All made equal, all made new

Street cams recognize you by your walk

Find your crouch from the sentient flock

Head bowed, phone cupped in your hands

The last generation of unenhanced man

Compliance rejected, objection abandoned

Scatter point plots paired against the random

Throw your body on the gears of the wheel

The algorithm understands how you feel

Bulletproof code of false review

Upcoming wipe where all’s made new

All made equal, all deleted,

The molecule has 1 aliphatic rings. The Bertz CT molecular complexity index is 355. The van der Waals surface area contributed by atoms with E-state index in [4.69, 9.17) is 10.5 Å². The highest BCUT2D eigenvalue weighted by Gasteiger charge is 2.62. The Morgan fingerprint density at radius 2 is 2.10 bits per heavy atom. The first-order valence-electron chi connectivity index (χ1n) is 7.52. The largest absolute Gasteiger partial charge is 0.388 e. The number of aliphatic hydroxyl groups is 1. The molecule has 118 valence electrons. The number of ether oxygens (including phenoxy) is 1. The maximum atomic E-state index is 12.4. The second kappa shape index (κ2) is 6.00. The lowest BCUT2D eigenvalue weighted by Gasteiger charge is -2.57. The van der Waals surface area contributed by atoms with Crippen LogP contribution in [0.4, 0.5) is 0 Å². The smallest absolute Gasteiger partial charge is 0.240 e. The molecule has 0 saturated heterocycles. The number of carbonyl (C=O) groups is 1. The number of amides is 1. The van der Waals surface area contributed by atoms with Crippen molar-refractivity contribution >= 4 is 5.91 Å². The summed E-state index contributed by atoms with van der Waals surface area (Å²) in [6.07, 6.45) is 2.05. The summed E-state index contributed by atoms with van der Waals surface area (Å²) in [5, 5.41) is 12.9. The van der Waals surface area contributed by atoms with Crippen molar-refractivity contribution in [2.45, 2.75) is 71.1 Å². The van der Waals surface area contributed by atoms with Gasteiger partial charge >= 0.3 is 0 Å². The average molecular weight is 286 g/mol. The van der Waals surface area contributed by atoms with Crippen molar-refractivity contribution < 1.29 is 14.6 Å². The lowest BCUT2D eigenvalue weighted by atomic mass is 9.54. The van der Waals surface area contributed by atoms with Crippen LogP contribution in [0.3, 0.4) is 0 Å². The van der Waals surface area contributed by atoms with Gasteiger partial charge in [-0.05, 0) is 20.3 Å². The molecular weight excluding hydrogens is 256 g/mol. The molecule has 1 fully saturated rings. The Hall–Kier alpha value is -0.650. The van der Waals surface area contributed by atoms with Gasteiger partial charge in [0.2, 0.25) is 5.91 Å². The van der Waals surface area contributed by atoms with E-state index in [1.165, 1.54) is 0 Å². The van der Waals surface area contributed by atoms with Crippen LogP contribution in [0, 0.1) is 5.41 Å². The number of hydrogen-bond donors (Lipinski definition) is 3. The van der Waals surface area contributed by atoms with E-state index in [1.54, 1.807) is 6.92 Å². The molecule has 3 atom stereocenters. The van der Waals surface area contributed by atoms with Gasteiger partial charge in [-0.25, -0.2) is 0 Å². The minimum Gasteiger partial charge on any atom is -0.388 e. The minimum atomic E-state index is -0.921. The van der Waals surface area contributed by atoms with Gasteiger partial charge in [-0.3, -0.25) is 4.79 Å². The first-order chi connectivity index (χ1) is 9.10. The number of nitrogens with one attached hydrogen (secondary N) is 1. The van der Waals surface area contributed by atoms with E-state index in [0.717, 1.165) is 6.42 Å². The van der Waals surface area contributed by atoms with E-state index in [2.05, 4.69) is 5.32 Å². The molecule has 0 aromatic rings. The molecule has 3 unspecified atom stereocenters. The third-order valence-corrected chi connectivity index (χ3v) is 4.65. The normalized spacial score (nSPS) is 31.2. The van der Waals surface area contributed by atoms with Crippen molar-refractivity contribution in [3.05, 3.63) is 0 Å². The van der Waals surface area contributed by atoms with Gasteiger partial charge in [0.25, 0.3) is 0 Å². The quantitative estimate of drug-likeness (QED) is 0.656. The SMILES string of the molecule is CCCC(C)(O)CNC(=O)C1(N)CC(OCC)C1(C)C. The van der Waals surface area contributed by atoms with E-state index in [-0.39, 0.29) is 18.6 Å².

All made equal, all made new

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Now available!

Wash Away is now available in Kindle and paperback on

Wash Away is a science fantasy satire about chemistry, music, climate change, genetic engineering, artificial intelligence, surveillance, corporate ethics, and entrancement — as well as mermaids and robots.

I’m grateful to all my beta readers and writing groups for advice, guidance, and support!

Later this month I will be running a free Kindle promotion. If you’d like to be part of the launch team and get a free Kindle copy, please sign up here and I’ll send you the details.